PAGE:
Armed with reels of gaffer tape and a tangle of cable ties, we rigged our fittings. Heaven was created with a halo of blue lights beneath the galvanised stair. Hell was conjured by concealing red LED spots to make a bloody pool beneath the cast-iron stair’s curtain, while Purgatory was a back-lit white sheet stretched behind a propped-open door to the toilets.

Finally we set about writing our pitch, a presentation to our fellow delegates. This took the form of what can only be described as performance art. Narrative and cultural reference points colluded to create our set piece and, with a liberal application of smoke and mirrors, we had completed a lighting design scheme to be proud of.

Cordula Weisser, ZCD Architects

Our group used the Old Fruitmarket as a testing ground for urban scenarios. Our ambition was to use light as a ‘material’ and explore its place-making capacities. We were interested in how sizes, intensities and shapes of lit areas might encourage particular social interaction, which could ‘activate’ the nocturnal urban space.

Urban lighting tends to either be utilitarian or spectacular but rarely at the human scale.We chose a bonfire, as the most archaic social gathering tool, as reference.

It took a while to achieve the desired colour - we programmed a mix of LEDs from one RGB light fitting. We tested different positions and made cardboard contraptions to achieve the right-sized circle for people to congregate around.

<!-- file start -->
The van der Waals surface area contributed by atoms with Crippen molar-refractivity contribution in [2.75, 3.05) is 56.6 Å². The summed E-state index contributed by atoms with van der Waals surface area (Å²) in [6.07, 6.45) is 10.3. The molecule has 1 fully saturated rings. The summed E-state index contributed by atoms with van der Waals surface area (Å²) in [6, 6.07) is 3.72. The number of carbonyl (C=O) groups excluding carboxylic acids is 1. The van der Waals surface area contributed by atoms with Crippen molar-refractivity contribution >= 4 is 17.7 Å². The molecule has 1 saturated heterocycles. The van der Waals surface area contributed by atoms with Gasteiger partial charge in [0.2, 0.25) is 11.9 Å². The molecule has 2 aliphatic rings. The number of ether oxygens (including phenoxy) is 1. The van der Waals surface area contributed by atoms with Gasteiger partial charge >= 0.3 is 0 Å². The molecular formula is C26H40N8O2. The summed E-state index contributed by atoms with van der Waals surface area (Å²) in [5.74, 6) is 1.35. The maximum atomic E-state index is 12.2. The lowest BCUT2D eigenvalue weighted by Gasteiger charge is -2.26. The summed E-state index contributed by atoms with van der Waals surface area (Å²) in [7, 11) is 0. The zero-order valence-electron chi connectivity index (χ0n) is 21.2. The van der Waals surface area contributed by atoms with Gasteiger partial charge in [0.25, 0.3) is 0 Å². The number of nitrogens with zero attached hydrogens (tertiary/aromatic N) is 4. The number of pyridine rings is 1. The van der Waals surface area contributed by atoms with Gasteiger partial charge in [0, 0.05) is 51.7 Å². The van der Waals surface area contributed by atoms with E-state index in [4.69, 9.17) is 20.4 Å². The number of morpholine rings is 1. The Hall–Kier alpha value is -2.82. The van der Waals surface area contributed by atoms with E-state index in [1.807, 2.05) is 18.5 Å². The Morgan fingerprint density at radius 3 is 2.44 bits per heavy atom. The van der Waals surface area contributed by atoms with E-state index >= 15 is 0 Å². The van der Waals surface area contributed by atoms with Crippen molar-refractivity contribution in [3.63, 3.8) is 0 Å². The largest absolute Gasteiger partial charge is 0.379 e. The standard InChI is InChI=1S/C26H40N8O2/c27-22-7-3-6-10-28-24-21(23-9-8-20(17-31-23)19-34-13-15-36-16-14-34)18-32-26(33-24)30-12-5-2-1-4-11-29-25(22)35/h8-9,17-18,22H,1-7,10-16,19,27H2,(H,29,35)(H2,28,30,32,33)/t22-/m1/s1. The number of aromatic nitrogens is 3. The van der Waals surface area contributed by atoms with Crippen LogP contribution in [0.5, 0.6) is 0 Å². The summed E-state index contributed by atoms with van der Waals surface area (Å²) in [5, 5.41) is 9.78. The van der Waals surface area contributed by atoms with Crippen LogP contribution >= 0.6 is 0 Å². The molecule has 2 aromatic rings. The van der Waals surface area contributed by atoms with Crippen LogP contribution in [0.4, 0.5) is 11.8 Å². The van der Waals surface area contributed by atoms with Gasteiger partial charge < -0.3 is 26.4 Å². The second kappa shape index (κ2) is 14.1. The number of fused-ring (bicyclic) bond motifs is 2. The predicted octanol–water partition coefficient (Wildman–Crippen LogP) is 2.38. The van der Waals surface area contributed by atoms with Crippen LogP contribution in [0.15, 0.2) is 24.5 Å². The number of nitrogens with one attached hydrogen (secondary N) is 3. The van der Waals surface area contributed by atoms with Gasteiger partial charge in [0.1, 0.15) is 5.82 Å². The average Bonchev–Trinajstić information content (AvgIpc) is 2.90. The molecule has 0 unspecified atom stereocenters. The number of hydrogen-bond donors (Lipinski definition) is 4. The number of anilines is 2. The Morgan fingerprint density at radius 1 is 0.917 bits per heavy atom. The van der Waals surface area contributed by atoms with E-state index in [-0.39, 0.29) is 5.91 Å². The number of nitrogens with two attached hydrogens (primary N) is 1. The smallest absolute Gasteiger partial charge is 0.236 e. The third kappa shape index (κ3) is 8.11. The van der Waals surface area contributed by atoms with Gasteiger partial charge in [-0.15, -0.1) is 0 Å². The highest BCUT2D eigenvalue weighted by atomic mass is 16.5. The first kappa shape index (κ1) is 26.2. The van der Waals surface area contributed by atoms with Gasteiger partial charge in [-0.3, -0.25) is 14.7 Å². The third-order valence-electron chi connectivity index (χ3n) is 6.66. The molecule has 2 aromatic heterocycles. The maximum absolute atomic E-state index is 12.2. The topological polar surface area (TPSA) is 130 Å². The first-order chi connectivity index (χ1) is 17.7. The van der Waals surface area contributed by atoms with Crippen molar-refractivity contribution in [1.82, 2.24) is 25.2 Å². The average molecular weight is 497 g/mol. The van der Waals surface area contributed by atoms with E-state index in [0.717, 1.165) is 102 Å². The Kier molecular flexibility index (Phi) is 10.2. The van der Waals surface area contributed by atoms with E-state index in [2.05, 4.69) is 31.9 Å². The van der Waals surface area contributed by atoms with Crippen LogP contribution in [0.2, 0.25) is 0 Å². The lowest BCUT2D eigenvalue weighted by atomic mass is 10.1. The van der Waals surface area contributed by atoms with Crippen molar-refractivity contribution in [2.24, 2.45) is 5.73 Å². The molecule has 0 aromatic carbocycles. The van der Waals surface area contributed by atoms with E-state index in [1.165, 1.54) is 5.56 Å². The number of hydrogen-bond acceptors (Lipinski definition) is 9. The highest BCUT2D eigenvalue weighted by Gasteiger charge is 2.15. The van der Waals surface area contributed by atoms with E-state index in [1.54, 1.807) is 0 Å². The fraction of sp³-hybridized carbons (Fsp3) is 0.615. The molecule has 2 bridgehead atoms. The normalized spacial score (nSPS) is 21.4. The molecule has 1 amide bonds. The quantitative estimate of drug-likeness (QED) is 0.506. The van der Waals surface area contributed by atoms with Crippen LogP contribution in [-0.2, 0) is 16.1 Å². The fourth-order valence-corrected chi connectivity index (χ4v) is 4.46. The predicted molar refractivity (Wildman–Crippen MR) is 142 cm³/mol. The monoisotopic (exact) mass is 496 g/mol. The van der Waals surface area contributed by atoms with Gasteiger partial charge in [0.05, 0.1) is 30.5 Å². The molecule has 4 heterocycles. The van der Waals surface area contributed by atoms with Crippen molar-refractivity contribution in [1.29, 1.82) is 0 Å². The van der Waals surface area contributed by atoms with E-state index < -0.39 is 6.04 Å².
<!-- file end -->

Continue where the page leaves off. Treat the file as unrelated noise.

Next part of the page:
We tested it on the willing audience at the end of the workshop and everyone did indeed gather around, with that distinctive orange glow on their faces - it even started to feel warm after a while.

Laura Kinnaird, Reiach and Hall

Groups were mixed and then divided up to find their own site in this impressive venue. This was followed by an intense concept development guided by Marco Bevolo. We focused on the ‘re-purposed city’, a concept that re-contextualises past icons into cutting-edge contemporary experiences to help generate meaning in the future.

Rather than sidestepping our surroundings, we decided to use the detail of the Old Fruitmarket, specifically the balcony area, to help focus our experiment. We worked with three topics: light, shadow and detail and used a variety of Philips technologies to explore the changes in lighting and effect.
We tried a number of lighting situations to help re-think the history and detail found in the building’s interior. In the end, we developed two scenarios. One was seen from the market floor, where we illuminated the upper balcony, transforming its unwelcoming façade into a place filled with light, bringing it back to life and creating intrigue. The second experience was on the balcony itself, where we concealed the lighting source and encouraged the detail of the building to transform with a colour-changing effect on the balcony floor.

The technical aspect was difficult to execute but the Philips specialist helped pick the proper luminaires and explained how to achieve the desired effects. Most importantly it was a fun experiment, transforming a concept vision into reality and re-imagining the architectural language of the site.